- Shrimp: All farmed and wild warmwater shrimp and prawns and both small and larger wild coldwater shrimp. Small warmwater shrimp includes species such as seabob. Small coldwater shrimp are predominantly wild and often referred to as “salad shrimp,” or smaller than 100 shrimp per pound in body size. Larger coldwater shrimp includes species such as Argentine red shrimp and spot prawns. With the exception of paste shrimp, this sector includes all farmed and wild shrimp and prawn species from ISSCAP divisions 41 and 45.
- Tuna: Focus on the following farmed and wild species of tuna: skipjack, albacore, yellowfin, bigeye, and bluefin (Southern, Atlantic, and Pacific). The analysis did not isolate fresh and frozen from shelf-stable tuna as done in the Target 75 sector definition, where the tuna sectors are distinguished by gear and production area to determine which market the species end up in; we further expanded this analysis to capture all bluefin tuna species. Tuna species are identified within ISSCAP division 36.
- Farmed Salmon: Focus only on farmed salmon, including all salmon species (Atlantic salmon, Salmo salar; Chinook salmon, Oncorhynchus tshawytscha; Chum salmon, Oncorhynchus keta; Coho salmon, Oncorhynchus kisutch; Pink salmon, Oncorhynchus gorbuscha; Sockeye salmon, Oncorhynchus nerka; and Masu salmon, Oncorhynchus masou), along with sources of salmon-like species that can substitute salmon in the market. These included Arctic char (Salvelinus alpinus), sea trout (Salmo trutta), rainbow trout (Oncorhynchus mykiss), and trouts nei (Salmo spp.). All species within this sector are identified within ISSCAP division 23.
- Squid and Octopus: All wild species of squid (families: Gonatidae, Loliginidae, Ommastrephidae, Onychoteuthidae) and octopus (family: Octopodidae) within ISSCAP division 57.
- Wild Crab: All wild sources of blue swimming crab (Portunus pelagicus) and related crab species (i.e., blue crab, Callinectes sapidus;CentralAmerican swimming crab species,Callinectes spp; red swimming crab, Portunus haanii); crab from tropical and temperate waters, and crab from coldwater regions. Crab species are identified within ISSCAP divisions 42 and 44.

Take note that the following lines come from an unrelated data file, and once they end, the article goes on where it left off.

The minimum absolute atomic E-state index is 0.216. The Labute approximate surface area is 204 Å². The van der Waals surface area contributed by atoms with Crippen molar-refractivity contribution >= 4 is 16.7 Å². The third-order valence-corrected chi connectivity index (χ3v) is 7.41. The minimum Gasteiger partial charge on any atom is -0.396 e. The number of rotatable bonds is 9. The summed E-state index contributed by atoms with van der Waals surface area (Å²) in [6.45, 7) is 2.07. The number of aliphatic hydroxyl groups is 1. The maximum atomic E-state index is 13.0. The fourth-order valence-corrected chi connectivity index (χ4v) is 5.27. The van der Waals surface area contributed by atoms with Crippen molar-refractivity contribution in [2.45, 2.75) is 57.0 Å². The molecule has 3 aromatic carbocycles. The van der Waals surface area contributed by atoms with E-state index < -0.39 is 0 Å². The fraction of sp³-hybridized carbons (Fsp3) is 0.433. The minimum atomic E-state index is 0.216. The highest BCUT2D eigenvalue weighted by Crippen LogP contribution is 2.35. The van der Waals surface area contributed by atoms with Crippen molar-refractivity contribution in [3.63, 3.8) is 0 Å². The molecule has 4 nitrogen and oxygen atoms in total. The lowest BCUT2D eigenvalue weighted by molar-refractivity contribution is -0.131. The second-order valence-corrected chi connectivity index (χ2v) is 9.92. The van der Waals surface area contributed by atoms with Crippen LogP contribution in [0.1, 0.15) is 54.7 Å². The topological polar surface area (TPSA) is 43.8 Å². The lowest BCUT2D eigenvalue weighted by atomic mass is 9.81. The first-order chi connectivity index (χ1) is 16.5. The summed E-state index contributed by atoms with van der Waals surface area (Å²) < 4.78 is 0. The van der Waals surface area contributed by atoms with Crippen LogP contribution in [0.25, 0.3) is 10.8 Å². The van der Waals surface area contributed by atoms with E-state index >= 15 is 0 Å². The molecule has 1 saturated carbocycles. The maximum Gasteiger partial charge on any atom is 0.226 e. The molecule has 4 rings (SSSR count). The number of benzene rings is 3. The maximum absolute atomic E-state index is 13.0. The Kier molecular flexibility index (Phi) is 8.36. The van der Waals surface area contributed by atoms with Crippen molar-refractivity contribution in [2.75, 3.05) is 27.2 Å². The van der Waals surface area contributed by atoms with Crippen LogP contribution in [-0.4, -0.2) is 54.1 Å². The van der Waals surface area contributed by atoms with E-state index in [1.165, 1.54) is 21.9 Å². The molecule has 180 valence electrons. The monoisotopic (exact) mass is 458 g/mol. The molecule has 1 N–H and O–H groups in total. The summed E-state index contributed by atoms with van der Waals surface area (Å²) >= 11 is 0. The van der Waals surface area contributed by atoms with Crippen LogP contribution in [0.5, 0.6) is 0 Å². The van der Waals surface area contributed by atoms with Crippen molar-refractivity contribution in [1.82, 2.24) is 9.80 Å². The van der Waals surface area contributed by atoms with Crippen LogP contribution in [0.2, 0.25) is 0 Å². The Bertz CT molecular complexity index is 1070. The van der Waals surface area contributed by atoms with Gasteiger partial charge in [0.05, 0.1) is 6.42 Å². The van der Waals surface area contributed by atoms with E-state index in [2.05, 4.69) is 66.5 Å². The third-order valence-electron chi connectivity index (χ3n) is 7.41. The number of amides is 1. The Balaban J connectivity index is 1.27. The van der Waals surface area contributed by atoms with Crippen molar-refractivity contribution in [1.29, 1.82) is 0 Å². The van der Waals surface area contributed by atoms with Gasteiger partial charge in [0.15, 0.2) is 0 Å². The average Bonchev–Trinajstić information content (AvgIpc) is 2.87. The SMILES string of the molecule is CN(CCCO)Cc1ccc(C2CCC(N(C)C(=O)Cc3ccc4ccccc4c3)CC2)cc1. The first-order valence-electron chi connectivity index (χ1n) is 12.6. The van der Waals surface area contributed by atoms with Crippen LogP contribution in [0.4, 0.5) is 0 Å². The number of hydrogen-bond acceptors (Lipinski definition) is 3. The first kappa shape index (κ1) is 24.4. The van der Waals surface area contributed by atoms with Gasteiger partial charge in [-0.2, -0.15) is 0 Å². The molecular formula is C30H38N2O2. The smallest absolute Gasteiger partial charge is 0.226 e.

- Wild Snapper and Grouper: Focus on wild snapper (family: Lutjanidae) and grouper (family: Serranidae) species. Most snapper and grouper species are coastal demersal fish, generally associated with hard-bottom habitats (rocky or reef areas) and considered highly valuable for U.S., European, and some Asian markets. Snapper and grouper species of this sector are identified within ISSCAP division 33.
Seafood sector production charts were generated using global production data for farmed and capture fisheries (for 2016) from FAO publicly available statistics. Global tuna productions were extracted from various sources and relevant RFMOs to reflect best available volumes by ocean region.
Analyses aligned volumes across species and countries and production type (wild or farmed). Beginning with production volumes, additional volumes from each program were extracted and aligned to the appropriate species and country. Species were identified as to whether they were within the T75 scope, and proportions of production volumes were attributed as appropriate. Volumes assigned to the T75 scope were reduced by aligned volumes for certified, rated and FIP/AIP fisheries. Rated volumes were also reduced by fisheries in FIPs/AIPs and in certification assessment. After alignments were conducted, all program volumes were removed from remaining production volumes to yield final proportions across each program. Data from the various programs do not represent the same year of data, but the most current available from each program within a few years’ span (2014-2018). These alignments allowed us to isolate proportions attributable to the programs and the dominant compositions of those program volumes. These data represent a current snapshot of activity as provided in 2019.